Leverage can also strongly influence an entrepreneur’s approach toward investing, and it may be difficult to break this behavior later. They may be willing to favor a more conservative approach to avoid losing their own capital or the capital of their investors, but they may also favor a riskier approach when using borrowed money — a behavior which can carry over when investing personal assets.
From Entrepreneur to Investor
Now let’s say that a successful entrepreneur has reached the point where he or she is able to monetize their ownership in the business, perhaps through an outright sale or a significant distribution that transforms their illiquid investment into a fully liquid one. While this transaction can leave them with a sizable amount of capital, the characteristics noted above can significantly impede their ability to maintain or grow their assets.
For example, many years ago, my team and I visited with a nationally known businessman that had just sold his company for a significant amount of money. My team pitched him and his family on our investment process and a host of other wealth preservation services. His response was something along the lines of, “What you do sounds fabulous, but if you did that my sons would have nothing to do!”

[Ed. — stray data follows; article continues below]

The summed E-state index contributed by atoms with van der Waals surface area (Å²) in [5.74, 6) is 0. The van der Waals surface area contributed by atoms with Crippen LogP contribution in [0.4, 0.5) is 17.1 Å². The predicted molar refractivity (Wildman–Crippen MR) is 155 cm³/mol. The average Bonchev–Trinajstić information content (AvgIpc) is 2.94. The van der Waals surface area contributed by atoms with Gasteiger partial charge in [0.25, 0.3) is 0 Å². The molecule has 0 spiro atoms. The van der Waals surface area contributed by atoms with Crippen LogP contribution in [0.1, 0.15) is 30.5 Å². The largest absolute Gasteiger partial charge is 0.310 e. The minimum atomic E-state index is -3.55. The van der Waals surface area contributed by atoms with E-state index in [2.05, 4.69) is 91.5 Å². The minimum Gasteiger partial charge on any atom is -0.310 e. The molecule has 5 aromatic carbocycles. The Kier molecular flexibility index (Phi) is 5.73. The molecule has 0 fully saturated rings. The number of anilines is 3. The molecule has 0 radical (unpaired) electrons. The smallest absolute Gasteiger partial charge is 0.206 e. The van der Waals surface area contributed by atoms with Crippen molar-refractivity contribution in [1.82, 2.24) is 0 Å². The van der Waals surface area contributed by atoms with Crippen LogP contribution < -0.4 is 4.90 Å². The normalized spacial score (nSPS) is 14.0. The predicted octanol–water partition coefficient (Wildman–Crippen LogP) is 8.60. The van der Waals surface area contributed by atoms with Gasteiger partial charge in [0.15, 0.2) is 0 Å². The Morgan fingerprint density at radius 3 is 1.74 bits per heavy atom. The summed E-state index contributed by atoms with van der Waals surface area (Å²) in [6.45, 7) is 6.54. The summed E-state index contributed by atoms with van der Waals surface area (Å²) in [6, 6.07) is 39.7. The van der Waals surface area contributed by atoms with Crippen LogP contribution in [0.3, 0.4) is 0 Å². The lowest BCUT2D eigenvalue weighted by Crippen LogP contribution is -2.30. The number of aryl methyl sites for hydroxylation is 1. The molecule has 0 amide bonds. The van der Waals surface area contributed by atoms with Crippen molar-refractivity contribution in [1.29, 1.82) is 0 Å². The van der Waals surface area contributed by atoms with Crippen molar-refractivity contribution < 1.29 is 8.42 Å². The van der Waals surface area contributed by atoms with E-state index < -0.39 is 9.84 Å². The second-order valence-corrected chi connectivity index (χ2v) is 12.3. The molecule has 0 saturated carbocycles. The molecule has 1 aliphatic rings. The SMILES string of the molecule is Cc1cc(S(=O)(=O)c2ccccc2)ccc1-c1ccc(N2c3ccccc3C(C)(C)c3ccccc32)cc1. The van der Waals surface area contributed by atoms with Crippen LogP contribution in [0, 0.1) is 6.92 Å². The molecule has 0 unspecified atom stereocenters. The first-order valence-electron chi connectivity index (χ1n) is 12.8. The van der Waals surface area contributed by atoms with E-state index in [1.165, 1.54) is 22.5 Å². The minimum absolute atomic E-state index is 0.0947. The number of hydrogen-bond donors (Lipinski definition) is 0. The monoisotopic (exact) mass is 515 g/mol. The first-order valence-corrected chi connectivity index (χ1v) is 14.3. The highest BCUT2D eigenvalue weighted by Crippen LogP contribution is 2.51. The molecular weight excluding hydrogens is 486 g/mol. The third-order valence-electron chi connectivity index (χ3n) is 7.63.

He proceeded to trust his sons with the management of his wealth. Over the next decade, their poor decision making had cut the value of his portfolio in half.
While it may take some time to accomplish, entrepreneurs can abandon the characteristics that made them successful in business when weighing their investment options. This will significantly increase the chances that they can sustain and grow their assets. Here are some tips on how to do so:
Cede control and heed a financial advisor: Here’s the hard reality: while you may have been a professional business owner when you were running your company, you will be using an amateur advisor if you try to manage your liquid wealth by yourself. It’s akin to leaving the management of your company to an intern when you go on vacation.